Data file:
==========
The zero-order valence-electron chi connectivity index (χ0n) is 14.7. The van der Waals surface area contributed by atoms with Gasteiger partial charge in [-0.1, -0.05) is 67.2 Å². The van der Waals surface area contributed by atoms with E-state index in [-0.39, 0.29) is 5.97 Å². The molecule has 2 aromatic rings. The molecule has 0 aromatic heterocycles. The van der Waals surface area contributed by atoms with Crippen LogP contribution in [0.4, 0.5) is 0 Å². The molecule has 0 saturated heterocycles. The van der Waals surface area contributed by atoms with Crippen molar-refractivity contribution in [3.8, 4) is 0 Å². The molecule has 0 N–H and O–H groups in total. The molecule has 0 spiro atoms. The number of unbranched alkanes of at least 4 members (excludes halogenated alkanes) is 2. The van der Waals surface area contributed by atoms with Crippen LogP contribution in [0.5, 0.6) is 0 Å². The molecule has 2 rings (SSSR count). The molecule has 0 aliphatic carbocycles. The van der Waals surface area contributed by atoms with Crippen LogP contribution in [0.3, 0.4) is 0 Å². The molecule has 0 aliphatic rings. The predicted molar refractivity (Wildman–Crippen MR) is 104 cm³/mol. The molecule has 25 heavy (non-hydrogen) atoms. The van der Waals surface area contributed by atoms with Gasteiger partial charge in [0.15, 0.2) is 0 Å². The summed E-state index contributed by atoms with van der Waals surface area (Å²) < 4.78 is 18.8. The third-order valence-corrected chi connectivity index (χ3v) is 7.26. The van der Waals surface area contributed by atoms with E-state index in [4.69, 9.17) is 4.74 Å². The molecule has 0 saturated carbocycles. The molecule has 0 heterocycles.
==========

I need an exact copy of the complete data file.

The zero-order valence-electron chi connectivity index (χ0n) is 14.7. The van der Waals surface area contributed by atoms with Gasteiger partial charge in [-0.1, -0.05) is 67.2 Å². The van der Waals surface area contributed by atoms with E-state index in [-0.39, 0.29) is 5.97 Å². The molecule has 2 aromatic rings. The molecule has 0 aromatic heterocycles. The van der Waals surface area contributed by atoms with Crippen LogP contribution in [0.4, 0.5) is 0 Å². The molecule has 0 saturated heterocycles. The van der Waals surface area contributed by atoms with Crippen molar-refractivity contribution in [3.8, 4) is 0 Å². The molecule has 0 N–H and O–H groups in total. The molecule has 0 spiro atoms. The number of unbranched alkanes of at least 4 members (excludes halogenated alkanes) is 2. The van der Waals surface area contributed by atoms with Crippen LogP contribution in [0.5, 0.6) is 0 Å². The molecule has 2 rings (SSSR count). The molecule has 0 aliphatic carbocycles. The van der Waals surface area contributed by atoms with Crippen LogP contribution in [0.3, 0.4) is 0 Å². The molecule has 0 aliphatic rings. The predicted molar refractivity (Wildman–Crippen MR) is 104 cm³/mol. The molecule has 25 heavy (non-hydrogen) atoms. The van der Waals surface area contributed by atoms with Gasteiger partial charge in [0.15, 0.2) is 0 Å². The summed E-state index contributed by atoms with van der Waals surface area (Å²) < 4.78 is 18.8. The third-order valence-corrected chi connectivity index (χ3v) is 7.26. The van der Waals surface area contributed by atoms with E-state index in [4.69, 9.17) is 4.74 Å². The molecule has 0 saturated carbocycles. The molecule has 0 heterocycles.